Metrico is a recent puzzle platforming title released for the PlayStation Vita and made free in August, 2014 through PlayStation Plus. Your platforming comes in the way of statistics and “controlling” them.
In concept, Metrico sounds like an interesting platforming title, or at least it did to me. At first it is. Then, as you start getting more “actions” introduced to you, the game starts to just become an exercise in frustration. By the end I found myself about ready to throw my Vita out a window from a ten story building because the mechanics were getting so annoying. The mechanics you’ll have to deal with include rotating your Vita in various ways and needing to use the camera to recognize certain colors.
For as much as I liked Flower, the one thing I disliked about the title? The controls on both PlayStation 3 and Vita. Now why am I mentioning Flower? Because Metrico uses the same sort of idea for the “rotate” your Vita controls. You need to turn it either clockwise or counter-clockwise and it will randomly decide to just “reset” into a point that is completely non-helpful. While yes, you can reset the puzzle you’re on either completely or to the last checkpoint*, it’d be nice if these motion controls didn’t exist at all.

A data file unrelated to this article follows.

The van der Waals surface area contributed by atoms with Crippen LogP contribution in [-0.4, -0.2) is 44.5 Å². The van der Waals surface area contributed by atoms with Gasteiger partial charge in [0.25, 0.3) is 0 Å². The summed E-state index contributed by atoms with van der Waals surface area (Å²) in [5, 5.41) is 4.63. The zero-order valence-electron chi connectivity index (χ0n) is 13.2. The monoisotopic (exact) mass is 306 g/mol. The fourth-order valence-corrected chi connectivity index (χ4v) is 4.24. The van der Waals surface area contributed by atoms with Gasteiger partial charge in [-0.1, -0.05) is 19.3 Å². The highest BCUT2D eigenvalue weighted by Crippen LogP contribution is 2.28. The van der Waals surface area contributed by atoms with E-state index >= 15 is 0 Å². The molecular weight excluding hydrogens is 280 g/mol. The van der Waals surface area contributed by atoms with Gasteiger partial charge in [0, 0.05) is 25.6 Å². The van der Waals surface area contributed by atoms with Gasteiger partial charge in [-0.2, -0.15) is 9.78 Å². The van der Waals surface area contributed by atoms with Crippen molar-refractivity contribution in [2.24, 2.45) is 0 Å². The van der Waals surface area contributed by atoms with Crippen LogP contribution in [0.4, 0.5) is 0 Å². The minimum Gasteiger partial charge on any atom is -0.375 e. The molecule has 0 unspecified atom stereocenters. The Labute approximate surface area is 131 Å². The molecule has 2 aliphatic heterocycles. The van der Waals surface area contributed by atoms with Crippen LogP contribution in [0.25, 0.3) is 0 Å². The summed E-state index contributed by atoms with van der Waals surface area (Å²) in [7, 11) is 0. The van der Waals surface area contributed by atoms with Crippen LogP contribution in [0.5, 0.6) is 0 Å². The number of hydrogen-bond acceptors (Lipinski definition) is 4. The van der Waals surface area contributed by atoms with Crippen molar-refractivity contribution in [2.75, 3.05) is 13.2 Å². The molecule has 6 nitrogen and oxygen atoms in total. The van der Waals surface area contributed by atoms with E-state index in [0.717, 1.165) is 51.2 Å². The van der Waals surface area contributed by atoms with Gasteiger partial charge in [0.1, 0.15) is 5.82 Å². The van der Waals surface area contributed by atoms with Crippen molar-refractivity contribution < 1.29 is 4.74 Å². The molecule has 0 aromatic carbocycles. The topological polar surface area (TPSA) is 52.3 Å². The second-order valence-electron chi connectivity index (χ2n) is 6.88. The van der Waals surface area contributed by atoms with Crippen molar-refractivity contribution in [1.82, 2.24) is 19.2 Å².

I marked the “last checkpoint” for a reason as well. Sometimes you’ll find that your “last checkpoint” is in an even less useful place. Your checkpoints are denoted as small circles placed throughout the puzzles. Some puzzles even require the use of these in particular ways, such as activating a certain number of them. This can lead to these puzzles being pretty easy to screw up as well.
When it came to the final introduced mechanic, the use of the rear camera to recognize certain colors, that is when I was about ready to throw my Vita from the nearest mountain. My items I have that are blue were being recognized as green. When I needed to find white, I pointed it right at several sources of white and it struggled to recognize it. An image I found to make it “easier” it kept recognizing two colors at once, which made some puzzles even more challenging than they should have been.
Metrico comes down to a good idea in the use of “statistics” to control the platforming and puzzles but fails on some terrible controls and mechanics. If these mechanics had either been better implemented (better color recognition) or just hadn’t even existed, Metrico had the potential to be great. Unfortunately it just isn’t. It’s also extremely short, coming in at only 6 worlds that will maybe only take you a few hours to complete. Save your money and time and look elsewhere for a platforming title.
Metrico Review Score
What mechanics were decent, such as earlier ones that didn’t require trying to do 5 things at once while on a time limit, are the only thing going for Metrico. The graphics also look halfway decent for the type of game it is.